Thank you for the compliments! My soul is way honored. I originally started making the mash-ups with my own poems. I was interested in the way that you can manipulate an audience’s emotional response to a poem by putting music behind it. Eventually I started working with recordings of other poets because it was more fun (I am a bad poet — no good — it was boring). I have always found that my favorite poets are ones who are so impassioned and invested in the things they are saying that it almost sounds like they’re singing. You’re a good example of this. Poets Dana Ward and Alice Notley are another two that quickly come to mind. Some poets have such a ridiculously good sense of rhythm in everything they write. Actually, people have a natural rhythm that arises during conversation that many don’t notice. Like, some say that iambic pentameter “perfectly fills the lungs,” thus is an accurate reflection of the natural rhythms of human speech. And it’s true if you think about the way that you’re generally drawn to speak. So a lot of poetry is written to a meter that — whether consciously or not — plays into that really pleasing cadence of conversation. Poets are a lot more cognizant of this than other writers, I think. Anyway, the mash-ups made all of this terribly evident to me, and this discovery really ended up being what carried the project along, kept me trying out new poets and new songs. This will be an experiment that goes on for forever, since it’s something that’s very much changed the way I look at poetry. I will keep making mash-ups until I die, or until I get sued.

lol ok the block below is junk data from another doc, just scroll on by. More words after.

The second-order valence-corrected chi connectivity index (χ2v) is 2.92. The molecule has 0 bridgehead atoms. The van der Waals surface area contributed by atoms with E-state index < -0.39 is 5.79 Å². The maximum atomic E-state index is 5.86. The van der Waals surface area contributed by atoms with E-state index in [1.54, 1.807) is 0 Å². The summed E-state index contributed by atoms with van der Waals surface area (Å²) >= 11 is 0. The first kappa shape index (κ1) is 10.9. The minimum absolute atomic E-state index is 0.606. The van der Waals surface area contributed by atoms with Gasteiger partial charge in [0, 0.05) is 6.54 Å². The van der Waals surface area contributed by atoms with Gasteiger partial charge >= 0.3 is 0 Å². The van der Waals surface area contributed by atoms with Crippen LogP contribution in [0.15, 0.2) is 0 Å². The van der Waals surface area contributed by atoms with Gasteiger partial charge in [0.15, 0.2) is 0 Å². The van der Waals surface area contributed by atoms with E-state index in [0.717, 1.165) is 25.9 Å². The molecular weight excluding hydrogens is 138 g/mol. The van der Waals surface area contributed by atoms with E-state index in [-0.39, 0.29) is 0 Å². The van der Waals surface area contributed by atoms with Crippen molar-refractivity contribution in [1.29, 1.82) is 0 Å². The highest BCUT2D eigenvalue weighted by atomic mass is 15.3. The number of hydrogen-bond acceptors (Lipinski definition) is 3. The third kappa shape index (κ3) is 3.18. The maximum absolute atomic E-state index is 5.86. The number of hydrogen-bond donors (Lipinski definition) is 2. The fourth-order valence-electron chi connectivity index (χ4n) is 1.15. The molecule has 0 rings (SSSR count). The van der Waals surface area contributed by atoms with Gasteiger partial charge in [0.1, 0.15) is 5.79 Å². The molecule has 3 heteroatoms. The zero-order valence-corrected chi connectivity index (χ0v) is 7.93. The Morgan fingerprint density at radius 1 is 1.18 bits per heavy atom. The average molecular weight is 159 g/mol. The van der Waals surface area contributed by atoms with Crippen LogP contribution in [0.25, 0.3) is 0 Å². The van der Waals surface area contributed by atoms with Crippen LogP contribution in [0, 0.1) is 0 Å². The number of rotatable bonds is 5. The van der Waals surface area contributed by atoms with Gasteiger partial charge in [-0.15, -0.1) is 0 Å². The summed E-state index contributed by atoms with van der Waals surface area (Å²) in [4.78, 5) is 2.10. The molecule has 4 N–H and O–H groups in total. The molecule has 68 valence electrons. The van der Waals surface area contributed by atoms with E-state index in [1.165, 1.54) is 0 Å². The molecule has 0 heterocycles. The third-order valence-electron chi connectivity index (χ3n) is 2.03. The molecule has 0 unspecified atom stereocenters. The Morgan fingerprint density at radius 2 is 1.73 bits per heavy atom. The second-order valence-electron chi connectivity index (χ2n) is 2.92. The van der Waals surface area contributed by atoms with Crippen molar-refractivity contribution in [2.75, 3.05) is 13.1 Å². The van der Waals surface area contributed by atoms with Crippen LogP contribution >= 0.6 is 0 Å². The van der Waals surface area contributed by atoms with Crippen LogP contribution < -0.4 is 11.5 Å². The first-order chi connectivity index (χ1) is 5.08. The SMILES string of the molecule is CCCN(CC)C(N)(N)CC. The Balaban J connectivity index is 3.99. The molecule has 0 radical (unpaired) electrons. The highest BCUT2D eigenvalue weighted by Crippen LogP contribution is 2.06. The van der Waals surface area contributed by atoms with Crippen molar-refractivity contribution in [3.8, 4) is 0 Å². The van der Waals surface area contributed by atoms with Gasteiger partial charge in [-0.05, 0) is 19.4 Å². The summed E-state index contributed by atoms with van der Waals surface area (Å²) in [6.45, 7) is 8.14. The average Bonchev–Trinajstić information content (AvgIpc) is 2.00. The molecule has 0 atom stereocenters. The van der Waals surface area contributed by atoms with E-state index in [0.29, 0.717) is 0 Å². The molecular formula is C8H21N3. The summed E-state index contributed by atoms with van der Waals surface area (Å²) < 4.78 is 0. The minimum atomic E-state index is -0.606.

I think we both might agree that swagger is a very important thing to consider when writing and reading a poem. (We do, right?) How do you define swagger?